Appeal judges allow registration of EU member state judgment despite ‘lacuna in the law’



Lord Brodie
Lord Brodie
Commercial litigants who were seeking to enforce an award of payment from a court in Belgium have successfully appealed against a judge’s decision to cancel the registration of the judgment in the Court of Session due to an apparent “lacuna” in the law.
 
The Lord Ordinary had allowed an appeal against the grant of warrant for registration after it emerged that the relevant part of the Rule of Court which relates to recognising judgments from courts of other member states in the European Union was “no longer in existence” when the warrant for registration was granted, but the Inner House of the Court of Session ruled that the application had a “competent purpose”.
 
The Lord President, Lord Carloway, sitting with Lord Brodie and Lord Drummond Young, heard that the petitioners Drika BVBA, Roger van Craen and NV Malu sought registration of a judgment of the Court of First Instance of the judicial district of Antwerp from December 2013, which was granted in their favour for payment of a sum of money due to them by the respondent Clare Giles.
 
‘Lacuna in the law’
 
The petition was presented under the provisions of Rule 62.28 of the Rules of the Court of Session 1994 in the form of petition for registration of a judgment under section 4 of the Civil Jurisdiction and Judgments Act 1982, or under Article 38, Article 57 or Article 58 of Council Regulation (EC) No 44/2001 on Jurisdiction and Enforcement of Judgments in Civil and Commercial Matters.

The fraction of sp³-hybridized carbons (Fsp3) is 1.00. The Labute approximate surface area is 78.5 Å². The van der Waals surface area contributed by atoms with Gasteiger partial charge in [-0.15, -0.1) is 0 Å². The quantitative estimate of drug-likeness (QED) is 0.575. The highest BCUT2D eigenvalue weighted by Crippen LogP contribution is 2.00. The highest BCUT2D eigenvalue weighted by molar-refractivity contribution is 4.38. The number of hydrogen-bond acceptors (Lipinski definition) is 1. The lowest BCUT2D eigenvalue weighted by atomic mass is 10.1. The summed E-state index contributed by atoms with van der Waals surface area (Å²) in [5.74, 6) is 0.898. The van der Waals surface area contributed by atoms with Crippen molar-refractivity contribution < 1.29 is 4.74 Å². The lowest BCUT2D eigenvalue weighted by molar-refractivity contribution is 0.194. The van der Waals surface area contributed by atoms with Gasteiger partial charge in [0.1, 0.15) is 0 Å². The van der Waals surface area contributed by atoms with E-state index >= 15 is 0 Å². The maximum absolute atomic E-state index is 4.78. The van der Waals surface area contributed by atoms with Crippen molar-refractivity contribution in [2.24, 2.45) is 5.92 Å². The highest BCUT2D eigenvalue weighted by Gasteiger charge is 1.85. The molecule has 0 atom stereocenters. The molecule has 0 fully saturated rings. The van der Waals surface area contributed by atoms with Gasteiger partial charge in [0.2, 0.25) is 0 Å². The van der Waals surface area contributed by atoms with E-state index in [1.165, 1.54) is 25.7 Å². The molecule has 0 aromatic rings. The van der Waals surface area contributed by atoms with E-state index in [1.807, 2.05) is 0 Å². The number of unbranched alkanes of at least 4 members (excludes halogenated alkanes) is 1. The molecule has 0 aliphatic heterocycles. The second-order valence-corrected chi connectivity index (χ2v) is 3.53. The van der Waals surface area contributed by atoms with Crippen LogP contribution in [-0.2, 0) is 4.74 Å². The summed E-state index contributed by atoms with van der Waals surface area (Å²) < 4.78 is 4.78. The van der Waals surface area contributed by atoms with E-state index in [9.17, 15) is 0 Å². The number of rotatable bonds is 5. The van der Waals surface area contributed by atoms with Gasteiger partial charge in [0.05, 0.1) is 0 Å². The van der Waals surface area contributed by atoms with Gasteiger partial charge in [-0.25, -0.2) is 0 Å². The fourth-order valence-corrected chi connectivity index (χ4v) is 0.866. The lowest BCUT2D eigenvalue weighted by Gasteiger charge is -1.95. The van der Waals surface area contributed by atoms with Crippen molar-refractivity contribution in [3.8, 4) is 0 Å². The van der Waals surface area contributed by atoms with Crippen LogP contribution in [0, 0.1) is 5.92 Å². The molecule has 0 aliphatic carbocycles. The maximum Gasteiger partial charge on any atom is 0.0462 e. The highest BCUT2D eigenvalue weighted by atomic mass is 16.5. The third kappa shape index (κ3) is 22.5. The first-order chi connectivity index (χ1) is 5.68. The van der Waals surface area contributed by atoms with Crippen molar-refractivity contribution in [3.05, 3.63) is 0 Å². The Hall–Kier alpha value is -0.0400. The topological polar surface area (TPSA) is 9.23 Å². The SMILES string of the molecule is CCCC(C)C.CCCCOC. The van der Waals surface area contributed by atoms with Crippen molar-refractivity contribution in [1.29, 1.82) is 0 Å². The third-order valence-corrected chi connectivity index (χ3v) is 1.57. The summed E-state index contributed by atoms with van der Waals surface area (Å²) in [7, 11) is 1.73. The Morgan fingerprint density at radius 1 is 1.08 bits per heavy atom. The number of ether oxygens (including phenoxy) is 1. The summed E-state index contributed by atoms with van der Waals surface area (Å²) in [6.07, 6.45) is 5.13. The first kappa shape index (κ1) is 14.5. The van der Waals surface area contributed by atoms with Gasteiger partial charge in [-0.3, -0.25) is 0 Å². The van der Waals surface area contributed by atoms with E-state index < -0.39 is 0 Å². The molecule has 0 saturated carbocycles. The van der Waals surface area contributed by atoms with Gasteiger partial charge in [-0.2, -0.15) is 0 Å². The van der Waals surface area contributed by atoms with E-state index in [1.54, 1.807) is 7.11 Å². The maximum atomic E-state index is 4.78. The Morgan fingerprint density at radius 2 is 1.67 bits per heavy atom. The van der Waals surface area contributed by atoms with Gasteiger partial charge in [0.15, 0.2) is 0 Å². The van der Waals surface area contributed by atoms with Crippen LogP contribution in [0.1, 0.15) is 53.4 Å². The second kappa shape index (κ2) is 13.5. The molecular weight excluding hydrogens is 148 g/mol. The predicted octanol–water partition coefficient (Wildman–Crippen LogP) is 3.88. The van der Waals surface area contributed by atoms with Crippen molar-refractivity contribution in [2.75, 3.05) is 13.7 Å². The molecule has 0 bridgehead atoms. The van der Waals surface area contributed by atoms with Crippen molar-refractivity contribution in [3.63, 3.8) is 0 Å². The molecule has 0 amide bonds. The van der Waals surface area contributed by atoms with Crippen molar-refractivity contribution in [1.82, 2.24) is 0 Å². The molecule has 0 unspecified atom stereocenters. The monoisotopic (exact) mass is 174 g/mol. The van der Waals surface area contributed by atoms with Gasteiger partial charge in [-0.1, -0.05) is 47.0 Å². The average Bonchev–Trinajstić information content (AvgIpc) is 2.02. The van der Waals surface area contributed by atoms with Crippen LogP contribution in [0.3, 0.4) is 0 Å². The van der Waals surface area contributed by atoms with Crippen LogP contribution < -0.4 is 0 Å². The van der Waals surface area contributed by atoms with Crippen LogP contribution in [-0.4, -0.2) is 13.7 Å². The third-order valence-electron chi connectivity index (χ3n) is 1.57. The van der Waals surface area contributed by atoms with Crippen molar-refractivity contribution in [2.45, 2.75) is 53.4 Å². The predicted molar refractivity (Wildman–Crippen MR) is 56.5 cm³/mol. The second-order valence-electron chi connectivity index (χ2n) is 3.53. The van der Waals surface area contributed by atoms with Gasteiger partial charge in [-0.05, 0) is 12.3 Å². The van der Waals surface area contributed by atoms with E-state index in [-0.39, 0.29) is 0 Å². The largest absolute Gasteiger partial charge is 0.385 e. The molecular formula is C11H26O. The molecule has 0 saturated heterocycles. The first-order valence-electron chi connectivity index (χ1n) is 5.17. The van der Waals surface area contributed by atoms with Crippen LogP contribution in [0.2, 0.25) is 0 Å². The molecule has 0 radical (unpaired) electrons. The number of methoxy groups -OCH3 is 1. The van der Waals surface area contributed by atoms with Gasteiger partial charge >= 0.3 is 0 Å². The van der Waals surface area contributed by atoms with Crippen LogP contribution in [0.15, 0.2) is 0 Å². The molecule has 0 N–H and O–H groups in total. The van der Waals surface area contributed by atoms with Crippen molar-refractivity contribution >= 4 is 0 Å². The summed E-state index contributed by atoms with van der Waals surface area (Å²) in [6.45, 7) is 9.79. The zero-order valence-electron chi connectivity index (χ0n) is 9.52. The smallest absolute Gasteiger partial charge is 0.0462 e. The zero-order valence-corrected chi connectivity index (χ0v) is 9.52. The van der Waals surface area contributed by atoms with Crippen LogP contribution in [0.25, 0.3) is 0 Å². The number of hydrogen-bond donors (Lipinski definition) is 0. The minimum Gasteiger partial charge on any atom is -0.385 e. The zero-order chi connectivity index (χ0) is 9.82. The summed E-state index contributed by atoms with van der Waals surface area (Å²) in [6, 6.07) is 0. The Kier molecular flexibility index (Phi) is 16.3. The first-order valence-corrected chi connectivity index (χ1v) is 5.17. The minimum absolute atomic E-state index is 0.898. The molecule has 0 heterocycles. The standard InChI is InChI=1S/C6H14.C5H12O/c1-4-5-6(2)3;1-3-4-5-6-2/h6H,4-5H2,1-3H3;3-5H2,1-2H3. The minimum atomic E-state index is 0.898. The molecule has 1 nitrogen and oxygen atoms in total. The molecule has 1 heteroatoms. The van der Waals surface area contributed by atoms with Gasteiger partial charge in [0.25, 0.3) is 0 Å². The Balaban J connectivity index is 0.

By interlocutor dated 16 February 2017 Lord Boyd of Duncansby granted warrant to register a copy of the judgment, but the respondent appealed.
 
Prior to the substantive hearing before Lord Brailsford, notes of argument were lodged in which it was agreed between the parties that there was a “lacuna in the law” as the relevant part of Rule of Court 62.28 was no longer in existence when warrant for registration was granted, as a result of an apparent “error” by the Rules Council.
 
Regulation (EC) 44/2001 requires that a judgment be registered for enforcement in the manner specified by the law of the relevant Member State, but Part V of Chapter 62 of the Rules of the Court of Session was amended by Act of Sederunt (Rules of the Court of Session Amendment) (Regulation (EU) SI No 1215/2012 2015, which came into force on 7 February 2015 and provides that Chapter 62 is no longer to apply to cases brought under the Council Regulation.